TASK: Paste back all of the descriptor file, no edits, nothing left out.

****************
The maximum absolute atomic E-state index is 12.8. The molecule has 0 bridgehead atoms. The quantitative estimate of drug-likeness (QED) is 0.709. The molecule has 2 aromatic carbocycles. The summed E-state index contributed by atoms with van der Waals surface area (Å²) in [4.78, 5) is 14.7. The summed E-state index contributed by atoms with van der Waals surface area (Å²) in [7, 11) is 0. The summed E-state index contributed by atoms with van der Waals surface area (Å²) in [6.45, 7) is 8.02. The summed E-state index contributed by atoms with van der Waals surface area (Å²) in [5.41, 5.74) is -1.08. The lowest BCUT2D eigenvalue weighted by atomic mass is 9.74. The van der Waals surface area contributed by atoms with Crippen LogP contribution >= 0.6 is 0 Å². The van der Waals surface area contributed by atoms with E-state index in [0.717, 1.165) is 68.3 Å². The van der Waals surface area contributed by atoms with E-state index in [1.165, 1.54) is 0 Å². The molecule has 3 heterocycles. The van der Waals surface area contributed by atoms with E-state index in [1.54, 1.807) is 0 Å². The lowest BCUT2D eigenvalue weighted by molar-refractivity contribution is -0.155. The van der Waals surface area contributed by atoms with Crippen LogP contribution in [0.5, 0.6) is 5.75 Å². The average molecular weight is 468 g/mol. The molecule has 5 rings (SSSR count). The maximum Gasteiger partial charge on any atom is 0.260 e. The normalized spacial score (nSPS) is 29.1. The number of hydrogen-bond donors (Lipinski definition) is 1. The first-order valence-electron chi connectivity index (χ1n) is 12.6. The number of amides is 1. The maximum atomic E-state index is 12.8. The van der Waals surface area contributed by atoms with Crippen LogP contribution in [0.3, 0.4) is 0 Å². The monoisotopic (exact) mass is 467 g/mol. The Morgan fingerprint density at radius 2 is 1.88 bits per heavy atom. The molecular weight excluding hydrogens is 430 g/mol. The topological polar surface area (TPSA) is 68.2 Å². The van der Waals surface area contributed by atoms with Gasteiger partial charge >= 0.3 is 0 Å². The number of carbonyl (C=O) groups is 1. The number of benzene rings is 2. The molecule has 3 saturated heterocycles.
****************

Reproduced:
The maximum absolute atomic E-state index is 12.8. The molecule has 0 bridgehead atoms. The quantitative estimate of drug-likeness (QED) is 0.709. The molecule has 2 aromatic carbocycles. The summed E-state index contributed by atoms with van der Waals surface area (Å²) in [4.78, 5) is 14.7. The summed E-state index contributed by atoms with van der Waals surface area (Å²) in [7, 11) is 0. The summed E-state index contributed by atoms with van der Waals surface area (Å²) in [6.45, 7) is 8.02. The summed E-state index contributed by atoms with van der Waals surface area (Å²) in [5.41, 5.74) is -1.08. The lowest BCUT2D eigenvalue weighted by atomic mass is 9.74. The van der Waals surface area contributed by atoms with Crippen LogP contribution >= 0.6 is 0 Å². The van der Waals surface area contributed by atoms with E-state index in [0.717, 1.165) is 68.3 Å². The van der Waals surface area contributed by atoms with E-state index in [1.165, 1.54) is 0 Å². The molecule has 3 heterocycles. The van der Waals surface area contributed by atoms with E-state index in [1.54, 1.807) is 0 Å². The lowest BCUT2D eigenvalue weighted by molar-refractivity contribution is -0.155. The van der Waals surface area contributed by atoms with Crippen LogP contribution in [0.5, 0.6) is 5.75 Å². The average molecular weight is 468 g/mol. The molecule has 5 rings (SSSR count). The maximum Gasteiger partial charge on any atom is 0.260 e. The normalized spacial score (nSPS) is 29.1. The number of hydrogen-bond donors (Lipinski definition) is 1. The first-order valence-electron chi connectivity index (χ1n) is 12.6. The number of amides is 1. The maximum atomic E-state index is 12.8. The van der Waals surface area contributed by atoms with Crippen LogP contribution in [0.3, 0.4) is 0 Å². The monoisotopic (exact) mass is 467 g/mol. The Morgan fingerprint density at radius 2 is 1.88 bits per heavy atom. The molecular weight excluding hydrogens is 430 g/mol. The topological polar surface area (TPSA) is 68.2 Å². The van der Waals surface area contributed by atoms with Gasteiger partial charge >= 0.3 is 0 Å². The number of carbonyl (C=O) groups is 1. The number of benzene rings is 2. The molecule has 3 saturated heterocycles.